This blog is contributed by an OPEN worker, serving in the Arab world.
 
There is a painting that is the result of a marketing survey, which asked people “What would be included in an ideal painting?”The most popular answers were; George Washington, deer, mountains, trees, a family, and clouds, so the artist created the above image. 
 
The idea was to show that sometimes marketing surveys ask tons of questions in such a way that they can’t possibly understand their customers’ needs from the answers they receive. It’s funny how many things could be in an ideal painting, yet when all of them are put together it makes for a goofy picture, one that nobody would really purchase to hang over their mantle.
 
Sometimes we try too hard. We try too hard to be something or someone, we are not. At times we try to know a certain subject or understand something new, when that’s not who God intends us to be. Yet when we try too hard, especially of our own devices, we end up looking like this hodge-podge painting that attempts to be jack-of-all-trades but master of none.
 
This story has many implications. For business, we must know our customers, our market niche. We can’t chase every opportunity that comes along to make money. We need to know our target market. We should focus on what we do best and leave other services or products for other companies.  We need to know what our customers want and give them that. We don’t need to sell George Washington, deer, clouds, mountains, families, etc.
 
When it comes to relationships with others, we need to know who we are. What is your identity? How do you view yourself? Is your identity found in what you do (your job) or is it found in being known by the Most High? Godliness requires we understand who we are in view of a holy, loving God. We will not be effective in reaching the unreached if we can’t even figure out who we are. If our friends value George Washington and shouldn’t try to become George Washington to please them. And if we think that the speaker at a conference is terrific, like the mountains/deer/family/grass, that doesn’t mean we need to become like the mountains/deer/ family/grass to be like him. Each of us is designed uniquely by God with gifts given by Him that we use to present back to Him for His glory (Psalm 139 is a beautiful picture of this).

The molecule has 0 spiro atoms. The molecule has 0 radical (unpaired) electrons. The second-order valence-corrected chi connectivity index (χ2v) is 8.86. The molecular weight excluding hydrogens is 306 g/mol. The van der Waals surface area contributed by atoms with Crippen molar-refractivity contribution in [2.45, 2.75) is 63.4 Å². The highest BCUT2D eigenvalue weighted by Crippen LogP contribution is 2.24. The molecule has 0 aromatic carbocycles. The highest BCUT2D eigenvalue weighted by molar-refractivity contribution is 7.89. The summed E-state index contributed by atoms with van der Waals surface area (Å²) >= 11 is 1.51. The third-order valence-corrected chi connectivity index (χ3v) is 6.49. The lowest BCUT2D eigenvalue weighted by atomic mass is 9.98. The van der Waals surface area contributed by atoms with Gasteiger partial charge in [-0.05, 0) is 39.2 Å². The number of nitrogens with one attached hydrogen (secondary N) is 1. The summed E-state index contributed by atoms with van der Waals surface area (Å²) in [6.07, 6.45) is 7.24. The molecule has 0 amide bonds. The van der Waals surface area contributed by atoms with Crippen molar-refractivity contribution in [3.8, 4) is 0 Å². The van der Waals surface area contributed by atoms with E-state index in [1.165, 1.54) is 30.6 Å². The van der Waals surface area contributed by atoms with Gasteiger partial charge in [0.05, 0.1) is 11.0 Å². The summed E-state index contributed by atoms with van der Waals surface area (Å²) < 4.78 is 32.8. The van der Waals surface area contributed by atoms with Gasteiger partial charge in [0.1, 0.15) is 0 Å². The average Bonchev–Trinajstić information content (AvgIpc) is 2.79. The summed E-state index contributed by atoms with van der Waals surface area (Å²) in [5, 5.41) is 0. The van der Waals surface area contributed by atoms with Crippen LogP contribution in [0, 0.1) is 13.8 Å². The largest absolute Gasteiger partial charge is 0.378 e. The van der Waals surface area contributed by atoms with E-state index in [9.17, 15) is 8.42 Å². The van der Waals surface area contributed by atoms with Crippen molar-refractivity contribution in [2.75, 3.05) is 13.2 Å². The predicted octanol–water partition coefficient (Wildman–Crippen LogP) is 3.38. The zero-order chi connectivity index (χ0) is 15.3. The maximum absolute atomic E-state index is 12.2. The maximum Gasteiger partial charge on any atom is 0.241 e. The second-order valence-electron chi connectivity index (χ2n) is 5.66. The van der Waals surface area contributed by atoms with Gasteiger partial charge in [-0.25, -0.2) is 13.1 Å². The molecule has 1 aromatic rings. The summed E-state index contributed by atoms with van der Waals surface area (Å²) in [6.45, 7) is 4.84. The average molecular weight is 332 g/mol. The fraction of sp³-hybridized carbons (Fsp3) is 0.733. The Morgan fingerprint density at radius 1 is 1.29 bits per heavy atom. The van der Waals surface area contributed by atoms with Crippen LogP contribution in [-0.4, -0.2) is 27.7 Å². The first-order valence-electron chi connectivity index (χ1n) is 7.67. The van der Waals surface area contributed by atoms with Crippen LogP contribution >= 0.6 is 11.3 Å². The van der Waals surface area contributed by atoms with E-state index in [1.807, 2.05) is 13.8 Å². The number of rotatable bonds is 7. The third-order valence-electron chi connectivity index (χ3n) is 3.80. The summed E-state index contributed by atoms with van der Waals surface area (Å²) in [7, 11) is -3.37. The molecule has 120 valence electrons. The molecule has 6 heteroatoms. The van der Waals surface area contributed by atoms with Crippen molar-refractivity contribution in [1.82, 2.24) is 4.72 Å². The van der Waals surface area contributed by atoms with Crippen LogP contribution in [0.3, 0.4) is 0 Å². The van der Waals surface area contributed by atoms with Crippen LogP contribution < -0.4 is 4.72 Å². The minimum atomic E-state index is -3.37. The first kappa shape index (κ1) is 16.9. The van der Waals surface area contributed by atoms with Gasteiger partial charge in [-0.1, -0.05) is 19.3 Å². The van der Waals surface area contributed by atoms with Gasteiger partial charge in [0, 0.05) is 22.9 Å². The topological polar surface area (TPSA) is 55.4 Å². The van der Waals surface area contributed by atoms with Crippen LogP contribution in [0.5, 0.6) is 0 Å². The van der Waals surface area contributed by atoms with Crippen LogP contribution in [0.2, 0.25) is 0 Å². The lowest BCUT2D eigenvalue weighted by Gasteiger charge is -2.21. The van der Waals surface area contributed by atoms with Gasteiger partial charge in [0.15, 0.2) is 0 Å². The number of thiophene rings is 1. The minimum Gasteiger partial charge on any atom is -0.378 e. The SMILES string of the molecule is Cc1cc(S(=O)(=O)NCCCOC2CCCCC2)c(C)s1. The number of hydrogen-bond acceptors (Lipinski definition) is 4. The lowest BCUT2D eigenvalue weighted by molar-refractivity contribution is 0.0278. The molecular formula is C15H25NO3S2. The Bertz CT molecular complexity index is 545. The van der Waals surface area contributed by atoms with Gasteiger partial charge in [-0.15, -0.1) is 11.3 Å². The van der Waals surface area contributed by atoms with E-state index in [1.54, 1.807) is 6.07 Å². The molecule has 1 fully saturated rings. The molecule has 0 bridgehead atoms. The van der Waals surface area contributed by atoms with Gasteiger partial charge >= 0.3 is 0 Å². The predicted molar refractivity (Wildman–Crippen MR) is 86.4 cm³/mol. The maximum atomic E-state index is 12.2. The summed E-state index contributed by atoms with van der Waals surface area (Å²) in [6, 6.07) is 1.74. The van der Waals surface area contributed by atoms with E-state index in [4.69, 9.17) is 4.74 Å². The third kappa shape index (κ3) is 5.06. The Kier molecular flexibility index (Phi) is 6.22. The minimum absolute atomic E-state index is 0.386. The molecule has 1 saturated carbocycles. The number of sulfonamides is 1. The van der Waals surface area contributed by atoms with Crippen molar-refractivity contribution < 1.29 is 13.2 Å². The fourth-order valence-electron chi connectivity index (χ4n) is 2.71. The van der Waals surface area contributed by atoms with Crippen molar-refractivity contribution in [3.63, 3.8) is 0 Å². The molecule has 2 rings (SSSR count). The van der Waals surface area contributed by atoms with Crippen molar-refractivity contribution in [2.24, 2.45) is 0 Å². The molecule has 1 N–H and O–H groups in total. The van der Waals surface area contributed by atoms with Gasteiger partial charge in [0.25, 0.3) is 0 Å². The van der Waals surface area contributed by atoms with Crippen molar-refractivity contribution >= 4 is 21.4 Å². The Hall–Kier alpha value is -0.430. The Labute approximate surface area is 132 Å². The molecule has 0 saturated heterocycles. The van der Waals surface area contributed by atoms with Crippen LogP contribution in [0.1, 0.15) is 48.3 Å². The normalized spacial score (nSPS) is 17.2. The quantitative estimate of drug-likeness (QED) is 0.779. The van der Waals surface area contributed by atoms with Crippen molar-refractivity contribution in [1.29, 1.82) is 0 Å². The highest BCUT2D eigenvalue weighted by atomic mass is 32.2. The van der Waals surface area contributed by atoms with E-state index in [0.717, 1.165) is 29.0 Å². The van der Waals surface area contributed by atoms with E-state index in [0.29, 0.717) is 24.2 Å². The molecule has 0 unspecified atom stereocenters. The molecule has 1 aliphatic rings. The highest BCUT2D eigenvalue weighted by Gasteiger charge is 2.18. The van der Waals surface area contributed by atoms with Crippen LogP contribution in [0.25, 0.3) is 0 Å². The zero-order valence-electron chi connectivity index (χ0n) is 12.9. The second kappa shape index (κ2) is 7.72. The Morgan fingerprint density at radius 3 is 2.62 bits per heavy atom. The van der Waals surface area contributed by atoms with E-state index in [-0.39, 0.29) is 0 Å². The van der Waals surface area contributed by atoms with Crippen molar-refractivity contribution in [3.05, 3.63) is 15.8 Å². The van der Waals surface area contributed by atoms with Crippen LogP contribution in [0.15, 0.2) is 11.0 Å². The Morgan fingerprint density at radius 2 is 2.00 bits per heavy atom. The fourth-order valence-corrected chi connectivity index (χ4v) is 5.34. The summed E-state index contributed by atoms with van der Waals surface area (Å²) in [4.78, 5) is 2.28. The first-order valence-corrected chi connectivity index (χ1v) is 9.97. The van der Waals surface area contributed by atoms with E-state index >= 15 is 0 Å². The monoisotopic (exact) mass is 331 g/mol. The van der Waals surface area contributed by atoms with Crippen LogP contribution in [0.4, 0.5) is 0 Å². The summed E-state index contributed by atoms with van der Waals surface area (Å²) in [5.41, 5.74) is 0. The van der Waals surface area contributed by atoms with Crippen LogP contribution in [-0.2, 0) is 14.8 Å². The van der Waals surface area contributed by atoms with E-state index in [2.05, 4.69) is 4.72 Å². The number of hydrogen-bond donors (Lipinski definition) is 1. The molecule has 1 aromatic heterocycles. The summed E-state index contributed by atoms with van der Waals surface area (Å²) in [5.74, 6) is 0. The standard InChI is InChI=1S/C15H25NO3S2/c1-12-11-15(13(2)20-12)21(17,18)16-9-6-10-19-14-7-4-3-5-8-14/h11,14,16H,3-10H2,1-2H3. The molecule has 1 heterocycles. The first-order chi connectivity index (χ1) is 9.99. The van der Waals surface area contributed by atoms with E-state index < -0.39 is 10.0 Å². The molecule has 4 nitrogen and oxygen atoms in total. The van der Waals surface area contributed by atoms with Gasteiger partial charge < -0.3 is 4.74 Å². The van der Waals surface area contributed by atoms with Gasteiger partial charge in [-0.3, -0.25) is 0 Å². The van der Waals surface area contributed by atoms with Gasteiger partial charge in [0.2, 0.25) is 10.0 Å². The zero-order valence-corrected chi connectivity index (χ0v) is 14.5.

When Paul said that he became all things to all people in 1 Corinthians 9:19-23, he had the prerequisite mastered first. He said that he was free from all. We are not free if we are trying still to be cool – to please men. (Galatians 1:10) We are not free if we are trying to impress our boss or our parents or our co-workers. Paul was already free from all that. He became all things to all people, so that he might save some. He was already others-focused when he decided to become a servant to all. (1 Corinthians 9:19)

 
So instead of trying to be like the ideal painting, which is an example of both a bad marketing survey and a botched attempt to create something beautiful, let’s be first servants of the Most High God. After we understand who we are in Him, we will be free to become servants to our neighbors, friends, co-workers, bosses, etc. so that we might save some.

 

 

OPEN USA supports workers in the 10/40 Window, who are doing Business for Transformation. This author’s identifying information has been withheld due to security reasons. To learn more about OPEN USA and B4T, visit Find Yourself in B4T.